Why I Continue to Defend My “Terrorist” Friends

Islam is a religion of violence, they say; it’s not a religion of justice, or fairness of peace. Islam is a territorial powerhouse, some say, not a pathway to seek internal change within oneself. Jihad is a violent war with the kafir, the non believer, I hear on a regular basis; but is jihad not simply a struggle? For what reason do we continue to call our friends and neighbors terrorists, for what reason do we continue to lump them with only the worst of their people?

Jews, Christians, Muslims, Hindus, atheists, eastern religious individuals: we are all on the same path. We are all seeking an internal truth, a deeper meaning if you will. Some seek this truth via submission to their faith, others through mysticism, and still others through violence.

Throughout history, religion has had a legacy of violence. While we sought to understand our own lives, we have been willing to sacrifice the well being of other human beings to our own benefit. Rather than embracing the other, we defame and verbally or God forbid, physically obliterate. This was shown to be true in the ancient Jewish people, the Crusades among the Christian community, and today among Muslim extremists, among many others.

Recently however, two attacks, perpetrated by extremist terrorists within the Jewish community, have left a scar on my people. The death of a child by arson, and a multiple stabbing by a religious zealot at a gay pride parade must be a somber reminder that sometimes we are no better than those we claim seek only to destroy us.

Fortunately, Jews are not discussed only as the worst of our people; there is more to us than that. Now don’t misjudge my wording here, we as Jews do not have the easiest time in society, but we are not seen generally as terrorists. Israelis across the board are slandered, but as a religion, Jews have escaped at least that aspect of a perpetual sense of anti-Semitism.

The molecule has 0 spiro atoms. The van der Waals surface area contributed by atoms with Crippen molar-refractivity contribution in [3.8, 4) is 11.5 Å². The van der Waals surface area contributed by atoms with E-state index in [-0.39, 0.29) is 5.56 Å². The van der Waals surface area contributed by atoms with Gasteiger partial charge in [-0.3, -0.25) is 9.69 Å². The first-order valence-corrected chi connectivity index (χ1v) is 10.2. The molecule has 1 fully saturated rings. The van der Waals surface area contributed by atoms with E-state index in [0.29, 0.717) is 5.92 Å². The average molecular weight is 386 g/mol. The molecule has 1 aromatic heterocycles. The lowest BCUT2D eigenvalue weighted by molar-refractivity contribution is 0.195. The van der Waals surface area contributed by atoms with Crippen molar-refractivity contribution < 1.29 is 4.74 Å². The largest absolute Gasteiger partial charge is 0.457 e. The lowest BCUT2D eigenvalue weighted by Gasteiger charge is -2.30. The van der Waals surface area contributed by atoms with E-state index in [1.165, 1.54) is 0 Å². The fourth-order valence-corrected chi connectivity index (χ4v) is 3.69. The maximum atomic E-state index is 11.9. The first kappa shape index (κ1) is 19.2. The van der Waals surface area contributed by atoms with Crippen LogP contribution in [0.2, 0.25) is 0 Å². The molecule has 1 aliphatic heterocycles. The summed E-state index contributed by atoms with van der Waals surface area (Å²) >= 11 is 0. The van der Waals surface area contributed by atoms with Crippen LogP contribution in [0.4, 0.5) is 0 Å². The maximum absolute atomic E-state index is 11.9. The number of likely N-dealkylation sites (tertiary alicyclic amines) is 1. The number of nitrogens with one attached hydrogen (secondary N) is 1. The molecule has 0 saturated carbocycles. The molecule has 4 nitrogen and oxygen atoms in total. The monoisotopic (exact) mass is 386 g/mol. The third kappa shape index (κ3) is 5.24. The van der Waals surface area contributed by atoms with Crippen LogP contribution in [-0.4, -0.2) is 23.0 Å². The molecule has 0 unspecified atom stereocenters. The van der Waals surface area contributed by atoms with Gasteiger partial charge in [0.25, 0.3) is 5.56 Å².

Today, Islam is most known for violent crimes committed in its name; it is known for terror, for hatred, for bigotry, for backwards ideology. But this is not the Islam that I have seen; these terrorists are not who I am fortunate to call some of my closest friends. It is for this reason, I cannot stand many of the advocates in our own pro-Israel community. There is a direct failure to separate Islam, from its extremists; we shout from the rooftops, “Muslims are terrorists and we must put an end to this terror”. Many of the same individuals have personally called my friends terrorists, simply for their choice to wear a kaffiyeh. Such divisive language and actions help no one.

While it can not be factually contested that many of today’s most violent attacks have been perpetrated in the name of Islam, so too is it true that Muslims are often the first to come to the defense of their Jewish friends. Whether I see it in a Muslim friend of mine who with no questions asked, was the first to risk his own well being to pull a Jewish friend out of the water after falling off a boat, or whether I see it in Muslims in Copenhagen surrounding a synagogue in a ring of protection, I look around and see Muslims seeking peace.

Vigilance of violence is of course necessary, but the systematic condemnation of a people is not. My friends are not terrorists, they are human beings. Those who I seek to advocate with are not necessarily extremists; they too are simply human beings.

Sometimes, it seems we need to remind ourselves of this truth more often than we should. I will continue to defend my so called terrorist friends, and I simply ask you to consider the same. Without the opportunity to meet one another, we vilify the other; stepping out of our comfort zones can change this.

About the Author
Seth Greenwald is passionate in his fights both against anti-Semitism on college campuses as well as the fight against anti-Israel bias and slander worldwide. Seth first developed a passion for Israel after traveling there for his Bar-Mitzvah, kindled that passion through United Synagogue Youth, and has continued to develop throughout his undergraduate career at Clark University. Seth also served as an intern at the Committee for Accuracy in Middle Eastern Reporting for America (CAMERA), Combined Jewish Philanthropies (CJP), and the David Project.